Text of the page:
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Whistleblower: Texas Grandma Takes on Healthcare Fraud in Lawsuit

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Dallas, TXAnother whistleblower is born. This time it's a middle-aged, articulate African-American woman who has a keen sense of right from wrong, and the guts to do something about it. The result is a whistleblower lawsuit filed under the Federal False Claims Act.

American taxpayers will have this Texas grandmother to thank for exposing alleged wrongdoing in the awarding of medical contracts in the health care and medical products industry, misdeeds that have been allegedly funneling millions of dollars out of Medicare and Medicaid coffers, into places where it doesn't belong.

Cynthia Fitzgerald, aged 50 and the proprietor of Dimension Medical Supply, has named a number of well-known medical products manufacturers in her whistleblower lawsuit, including Johnson&Johnson, Merck and Becton Dickinson. In all, there are more than a dozen defendants with impressive pedigrees in the medical field.

One company—and the job she held there briefly—serves as the focus.

Healthcare FraudA pharmaceutical sales rep for twenty years, Fitzgerald was very careful in her dealings with her clients. It might be okay to buy a doctor lunch or dinner out of courtesy, she says, but the offering of perks and freebies in an effort to influence a sale was strictly taboo in Fitzgerald's view. Still is.

As it was in 1998 when, reeling from a divorce and attempting to fashion a new life for herself, she took a position with Novation, a health care purchasing enterprise based in Irving, Texas. Novation assisted hospitals, health agencies and doctor's offices with the often-complex purchase negotiations of medical product supplies.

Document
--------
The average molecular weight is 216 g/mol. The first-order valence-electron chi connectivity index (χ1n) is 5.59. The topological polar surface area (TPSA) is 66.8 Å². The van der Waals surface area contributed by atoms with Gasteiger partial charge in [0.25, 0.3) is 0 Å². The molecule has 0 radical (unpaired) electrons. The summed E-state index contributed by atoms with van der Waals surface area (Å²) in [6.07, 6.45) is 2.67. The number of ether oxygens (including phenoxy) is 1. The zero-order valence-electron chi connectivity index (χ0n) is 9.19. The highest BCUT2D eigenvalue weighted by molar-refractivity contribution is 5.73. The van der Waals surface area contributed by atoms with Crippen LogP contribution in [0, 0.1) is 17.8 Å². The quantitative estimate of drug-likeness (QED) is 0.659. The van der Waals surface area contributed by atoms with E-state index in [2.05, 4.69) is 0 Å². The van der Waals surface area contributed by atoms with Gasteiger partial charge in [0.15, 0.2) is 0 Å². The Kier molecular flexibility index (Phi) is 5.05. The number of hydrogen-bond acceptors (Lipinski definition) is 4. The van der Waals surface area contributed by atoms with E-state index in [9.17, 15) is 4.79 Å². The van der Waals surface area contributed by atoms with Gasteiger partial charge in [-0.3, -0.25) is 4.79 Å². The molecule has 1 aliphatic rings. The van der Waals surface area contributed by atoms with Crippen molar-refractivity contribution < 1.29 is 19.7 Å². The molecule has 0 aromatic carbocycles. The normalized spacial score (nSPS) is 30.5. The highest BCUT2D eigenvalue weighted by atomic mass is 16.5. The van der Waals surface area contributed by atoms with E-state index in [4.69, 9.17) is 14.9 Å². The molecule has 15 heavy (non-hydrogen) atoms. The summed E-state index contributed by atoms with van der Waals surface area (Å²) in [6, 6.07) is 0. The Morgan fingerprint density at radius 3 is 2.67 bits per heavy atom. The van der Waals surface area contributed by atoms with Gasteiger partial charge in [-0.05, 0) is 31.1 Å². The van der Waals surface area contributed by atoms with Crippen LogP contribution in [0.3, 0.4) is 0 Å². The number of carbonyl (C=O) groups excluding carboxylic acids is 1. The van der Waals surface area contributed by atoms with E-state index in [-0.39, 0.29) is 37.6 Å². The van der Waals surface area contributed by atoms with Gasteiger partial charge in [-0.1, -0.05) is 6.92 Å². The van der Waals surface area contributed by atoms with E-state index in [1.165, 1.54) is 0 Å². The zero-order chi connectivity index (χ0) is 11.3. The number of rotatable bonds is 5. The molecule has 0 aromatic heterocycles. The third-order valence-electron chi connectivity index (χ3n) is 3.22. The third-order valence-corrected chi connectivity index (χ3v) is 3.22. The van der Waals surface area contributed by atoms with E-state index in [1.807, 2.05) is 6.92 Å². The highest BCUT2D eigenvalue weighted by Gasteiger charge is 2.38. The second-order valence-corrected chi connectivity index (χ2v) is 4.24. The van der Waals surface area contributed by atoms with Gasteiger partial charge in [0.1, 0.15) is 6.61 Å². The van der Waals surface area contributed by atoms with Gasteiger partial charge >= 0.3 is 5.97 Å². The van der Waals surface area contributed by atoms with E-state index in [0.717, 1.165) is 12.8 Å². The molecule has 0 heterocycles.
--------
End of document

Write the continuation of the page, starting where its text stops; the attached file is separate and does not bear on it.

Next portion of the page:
Fitzgerald's portfolio was worth $240 million per year, in terms of spending on the part of the hospitals and medical agencies within her purview. Initial training, she explains, re-inforced the importance of rigid safeguards and ethics in the purchasing environment.

First impressions jived with Fitzgerald's need and desire to keep everything on the up-and-up. There is a right way, and a wrong way to do things, and this is one lady who knew the difference. Her training suggested she could be very happy, and satisfied there.

However, things began to sour a few months into the job, Fitzgerald says, when a team of sales reps from a major medical products manufacturer, and one named as a defendant in her suit, came in to compete for an exclusive, three-year IV supply contract to Novation's client roster worth $130 million.

Even the meeting was suspect, as all the bids were in by that point, and a prescribed silent period had begun. Standard protocol dictated that all communication with those companies submitting bids was to be conducted only in writing.

And yet here was a face-to-face meeting with one of the competing bidders, apparently sanctioned by Novation, in front of the neophyte responsible for making the decision.

And then the zinger: "How much will it take to get the contract," one of the reps is alleged to have asked. "Others before you have done it."